Roman Liubyi and Face2Face host David Peck talk about his new film Iron Butterflies, cultural diplomacy, artistic interpretations, poetry, war crimes, human rights, justice, propaganda, and creating monuments on screen.
On July 17, 2014, Malaysia Airlines Flight 17 from Amsterdam to Kuala Lumpur was shot down over Eastern Ukraine, killing all 298 people on board. While worldwide shock was immediate, failure to lay categorical blame would only amplify the tragedy. Filmmaker Roman Liubyi meticulously presents the intercepted radio communications, uploaded videos, and irrefutable evidence of Russia’s guilt.
But it is the film’s artful meditation on Russia’s incredible denials that powers its real indictment—by not immediately holding the guilty accountable and by allowing a Dutch court to provide the only international reprisal of the Russian state eight years later, the international community tacitly allowed the war in Ukraine to continue.
From sombre dance sequences at the plane’s wreckage to a recurring vignette of a child’s hands playing with butterfly-shaped shrapnel, Liubyi sounds the alarm over what should have been the world’s wake-up call to a war that was already underway.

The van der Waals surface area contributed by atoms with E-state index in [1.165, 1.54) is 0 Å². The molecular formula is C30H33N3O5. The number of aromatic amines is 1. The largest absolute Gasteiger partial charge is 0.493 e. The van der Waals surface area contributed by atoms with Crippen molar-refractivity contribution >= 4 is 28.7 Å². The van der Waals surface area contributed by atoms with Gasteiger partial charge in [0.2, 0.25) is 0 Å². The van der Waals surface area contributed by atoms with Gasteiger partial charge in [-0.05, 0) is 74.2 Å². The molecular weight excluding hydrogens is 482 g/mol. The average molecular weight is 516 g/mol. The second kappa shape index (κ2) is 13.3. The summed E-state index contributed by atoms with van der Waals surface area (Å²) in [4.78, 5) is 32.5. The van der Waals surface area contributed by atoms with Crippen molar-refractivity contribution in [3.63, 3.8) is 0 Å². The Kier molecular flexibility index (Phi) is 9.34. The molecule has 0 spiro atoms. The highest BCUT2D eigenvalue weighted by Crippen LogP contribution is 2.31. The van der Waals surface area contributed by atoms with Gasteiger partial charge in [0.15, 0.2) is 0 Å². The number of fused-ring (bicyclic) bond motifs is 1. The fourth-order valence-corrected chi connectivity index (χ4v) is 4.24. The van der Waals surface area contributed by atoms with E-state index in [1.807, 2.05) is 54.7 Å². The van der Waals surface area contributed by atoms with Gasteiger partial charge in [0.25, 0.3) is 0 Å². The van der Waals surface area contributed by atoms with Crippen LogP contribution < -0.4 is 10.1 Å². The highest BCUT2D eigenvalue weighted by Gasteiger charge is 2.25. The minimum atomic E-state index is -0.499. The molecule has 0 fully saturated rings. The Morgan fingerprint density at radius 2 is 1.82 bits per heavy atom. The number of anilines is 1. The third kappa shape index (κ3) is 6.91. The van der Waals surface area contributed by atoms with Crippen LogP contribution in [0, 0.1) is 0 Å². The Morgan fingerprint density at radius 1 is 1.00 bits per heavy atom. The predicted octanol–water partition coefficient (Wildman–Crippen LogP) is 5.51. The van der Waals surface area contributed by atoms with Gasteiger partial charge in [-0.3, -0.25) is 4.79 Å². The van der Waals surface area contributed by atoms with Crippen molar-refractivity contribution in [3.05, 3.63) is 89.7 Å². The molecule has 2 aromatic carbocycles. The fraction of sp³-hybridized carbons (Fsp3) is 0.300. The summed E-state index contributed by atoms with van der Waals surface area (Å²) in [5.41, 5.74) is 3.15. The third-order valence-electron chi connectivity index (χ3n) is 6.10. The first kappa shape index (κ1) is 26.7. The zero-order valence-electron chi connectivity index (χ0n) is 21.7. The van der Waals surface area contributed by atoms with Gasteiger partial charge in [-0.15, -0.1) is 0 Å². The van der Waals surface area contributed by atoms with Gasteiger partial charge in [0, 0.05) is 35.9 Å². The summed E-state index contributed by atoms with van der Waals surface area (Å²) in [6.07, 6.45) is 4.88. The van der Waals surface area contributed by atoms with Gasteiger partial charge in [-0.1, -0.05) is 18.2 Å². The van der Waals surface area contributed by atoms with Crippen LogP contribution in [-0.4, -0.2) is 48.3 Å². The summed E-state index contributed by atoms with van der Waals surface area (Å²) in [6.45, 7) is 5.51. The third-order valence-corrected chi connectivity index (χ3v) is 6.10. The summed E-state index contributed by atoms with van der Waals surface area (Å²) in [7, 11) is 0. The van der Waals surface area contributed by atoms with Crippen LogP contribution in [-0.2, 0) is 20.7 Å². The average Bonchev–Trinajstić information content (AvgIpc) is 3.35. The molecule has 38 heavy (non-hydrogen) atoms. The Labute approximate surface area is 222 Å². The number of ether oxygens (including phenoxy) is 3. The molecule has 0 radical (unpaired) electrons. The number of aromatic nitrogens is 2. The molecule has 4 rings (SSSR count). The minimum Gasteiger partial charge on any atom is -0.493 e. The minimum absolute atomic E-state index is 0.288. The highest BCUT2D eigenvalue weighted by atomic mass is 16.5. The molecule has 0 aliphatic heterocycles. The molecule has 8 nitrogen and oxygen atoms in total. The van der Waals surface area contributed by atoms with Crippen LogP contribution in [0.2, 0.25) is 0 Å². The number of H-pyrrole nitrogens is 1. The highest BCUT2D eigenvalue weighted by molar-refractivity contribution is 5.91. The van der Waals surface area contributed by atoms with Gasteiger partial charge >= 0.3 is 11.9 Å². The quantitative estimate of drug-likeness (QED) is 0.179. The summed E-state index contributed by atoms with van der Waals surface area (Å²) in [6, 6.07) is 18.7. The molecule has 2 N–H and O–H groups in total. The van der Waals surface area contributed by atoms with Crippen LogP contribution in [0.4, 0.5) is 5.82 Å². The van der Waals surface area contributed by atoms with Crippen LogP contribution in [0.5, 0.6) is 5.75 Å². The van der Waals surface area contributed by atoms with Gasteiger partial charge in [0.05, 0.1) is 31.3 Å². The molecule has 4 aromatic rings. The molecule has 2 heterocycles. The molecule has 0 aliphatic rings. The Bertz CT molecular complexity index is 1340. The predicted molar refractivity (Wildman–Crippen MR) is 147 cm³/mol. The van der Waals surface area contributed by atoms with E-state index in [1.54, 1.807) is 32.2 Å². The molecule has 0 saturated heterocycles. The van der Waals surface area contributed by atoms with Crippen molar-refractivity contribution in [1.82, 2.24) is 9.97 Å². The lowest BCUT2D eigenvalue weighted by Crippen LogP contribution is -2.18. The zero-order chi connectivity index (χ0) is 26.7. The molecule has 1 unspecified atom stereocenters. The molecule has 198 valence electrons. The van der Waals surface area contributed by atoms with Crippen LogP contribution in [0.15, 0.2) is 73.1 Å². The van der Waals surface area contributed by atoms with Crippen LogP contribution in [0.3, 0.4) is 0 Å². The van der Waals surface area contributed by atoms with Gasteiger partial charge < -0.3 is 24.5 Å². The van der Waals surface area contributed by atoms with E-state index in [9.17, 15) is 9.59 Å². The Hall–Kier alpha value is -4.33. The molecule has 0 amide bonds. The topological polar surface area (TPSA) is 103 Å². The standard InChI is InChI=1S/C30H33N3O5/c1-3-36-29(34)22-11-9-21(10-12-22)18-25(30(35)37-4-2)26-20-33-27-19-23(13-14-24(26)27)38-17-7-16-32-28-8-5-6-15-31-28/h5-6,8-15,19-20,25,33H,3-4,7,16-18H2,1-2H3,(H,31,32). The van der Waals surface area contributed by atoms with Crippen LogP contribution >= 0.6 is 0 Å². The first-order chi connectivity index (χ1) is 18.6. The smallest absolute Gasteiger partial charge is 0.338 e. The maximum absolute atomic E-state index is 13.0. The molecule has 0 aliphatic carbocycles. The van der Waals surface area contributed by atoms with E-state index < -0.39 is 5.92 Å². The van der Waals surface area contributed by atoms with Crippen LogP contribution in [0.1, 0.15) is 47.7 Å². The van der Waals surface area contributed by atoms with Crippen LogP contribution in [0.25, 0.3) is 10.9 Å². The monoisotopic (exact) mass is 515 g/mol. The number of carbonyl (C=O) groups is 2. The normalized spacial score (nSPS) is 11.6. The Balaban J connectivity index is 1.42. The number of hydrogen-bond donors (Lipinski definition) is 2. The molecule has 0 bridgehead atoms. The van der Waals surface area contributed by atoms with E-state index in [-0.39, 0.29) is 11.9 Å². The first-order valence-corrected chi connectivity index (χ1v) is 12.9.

Roman Liubyi is a Ukrainian director, editor, and animator working in screen arts, theater, and music. His debut feature documentary, War Note, is a surrealist cinematic journey to the front line of Ukraine’s war with the Russian Federation, edited from found footage shot by Ukrainian soldiers in 2014. Since 2013, Liubyi has been a part of the Babylon’13: Cinema of Civil Society film collective.
Image Copyright: Roman Liubyi and Babylon 13
For more information about David Peck’s podcasting, writing and public speaking please visit his site here.
With thanks to Josh Snethlage and Mixed Media Sound.
Hosted on Acast. See acast.com/privacy for more information.
Casual Conversation. Intelligent Inspiration.